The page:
RFC: backport of JDK-8210863: Remove Xrandr include files from JDK sources
Andrew John Hughes
gnu.andrew at redhat.com
Thu Aug 22 17:39:09 UTC 2019
On 30/07/2019 15:59, Mario Torre wrote:
>>> What is the motivation for this? JDK-8213944 would seem to be evidence
>>> that the removal risks breakage and OpenJDK 8u is an older JDK which may
>>> still need to be built on systems without Xrandr.
>> If an older distribution doesn't support xrandr (which I doubt since
>> this extensions is quite old) then it would not work anyway, as
>> there's no implementation in this patch, just the header files.
True, but it will build. There are a multitude of areas in the code
which will happily compile, but not actually work at runtime due to
missing libraries. It's not something I'm particularly keen on either,
but that's the way it is. I've spent time, mainly in IcedTea, looking
into these and providing the option of building against them instead.
Whether they'd ever be accepted upstream, I don't know.
For example, the codebase doesn't check for Gtk+, but instead has chunks
of its headers, which in this case, are mixed in with the JDK code
rather than being cleanly separated like this Xrandr case. PCSC is
another example. Generally, the whole codebase is designed around
keeping the binary dependencies minimal to increase system
compatibility, so anything optional is searched for at runtime.
You may remember that your Xcomposite patch was altered to do a runtime
lookup before it was approved.
On the OpenJDK side, new build requirements mean new dependencies. I've
had complaints in the past from Gentoo users that they have to install
cups to build OpenJDK, because those headers *aren't* included.
So changing this kind of thing has quite a wide impact.
>> I think such cases would be covered by JDK-8213944 more appropriately,
>> rather than fallback at runtime.
I'm not sure what you mean here. 8213944 adds #ifdefs to the code so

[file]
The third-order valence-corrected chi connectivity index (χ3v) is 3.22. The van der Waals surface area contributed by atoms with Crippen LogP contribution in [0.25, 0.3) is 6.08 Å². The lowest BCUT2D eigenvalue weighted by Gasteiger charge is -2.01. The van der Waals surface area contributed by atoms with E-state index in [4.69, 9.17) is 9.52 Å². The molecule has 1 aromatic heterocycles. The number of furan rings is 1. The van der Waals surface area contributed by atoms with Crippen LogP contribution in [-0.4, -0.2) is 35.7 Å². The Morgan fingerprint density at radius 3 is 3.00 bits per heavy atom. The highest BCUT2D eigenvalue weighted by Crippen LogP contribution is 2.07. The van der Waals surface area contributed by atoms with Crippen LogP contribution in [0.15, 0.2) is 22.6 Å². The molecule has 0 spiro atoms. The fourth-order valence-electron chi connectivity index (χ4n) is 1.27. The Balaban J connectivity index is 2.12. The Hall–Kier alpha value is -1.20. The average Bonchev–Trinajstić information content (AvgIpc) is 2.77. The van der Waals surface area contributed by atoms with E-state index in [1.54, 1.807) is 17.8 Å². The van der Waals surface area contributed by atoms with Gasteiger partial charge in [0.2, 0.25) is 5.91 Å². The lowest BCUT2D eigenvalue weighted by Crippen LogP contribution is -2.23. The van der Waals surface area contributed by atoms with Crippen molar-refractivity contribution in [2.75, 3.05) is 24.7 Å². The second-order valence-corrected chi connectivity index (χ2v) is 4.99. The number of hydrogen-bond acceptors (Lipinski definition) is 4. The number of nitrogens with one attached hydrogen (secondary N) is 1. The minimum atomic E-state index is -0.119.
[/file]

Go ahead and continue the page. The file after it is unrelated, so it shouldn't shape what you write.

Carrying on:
that AIX doesn't need the header. If AIX does ever gain Xrandr, that
will need to be changed again. 8u builds will just start working.
That works for AIX because AIX has never had Xrandr, so AIX = no Xrandr
can currently assumed. To do this generally, you'd have to change the
Xrandr detection in configure to add a define, that can then be used in
the code rather than AIX. Having Xrandr.h would then again be optional.
That's something that would need to be pursued in jdk/jdk first, then
backported. The obvious issue that comes to mind is that you then assume
that no Xrandr on the build machine means no Xrandr on the target
machine, which may not be true. Just as now, it also means that Xrandr
on the build machine doesn't mean the code will run on the target.
> I didn't answer your question. I don't mind not pushing this patch or
> holding it, the only reason why I did the backport is that is for
> consistency with the Oracle JDK and because it has the redhat-interest
> label, if the patch isn't necessary I suggest to remove the label.
I didn't add it to begin with, not sure who did. I assume it was just
out of a desire to sync with 11u.
Senior Free Java Software Engineer
Red Hat, Inc. (http://www.redhat.com)
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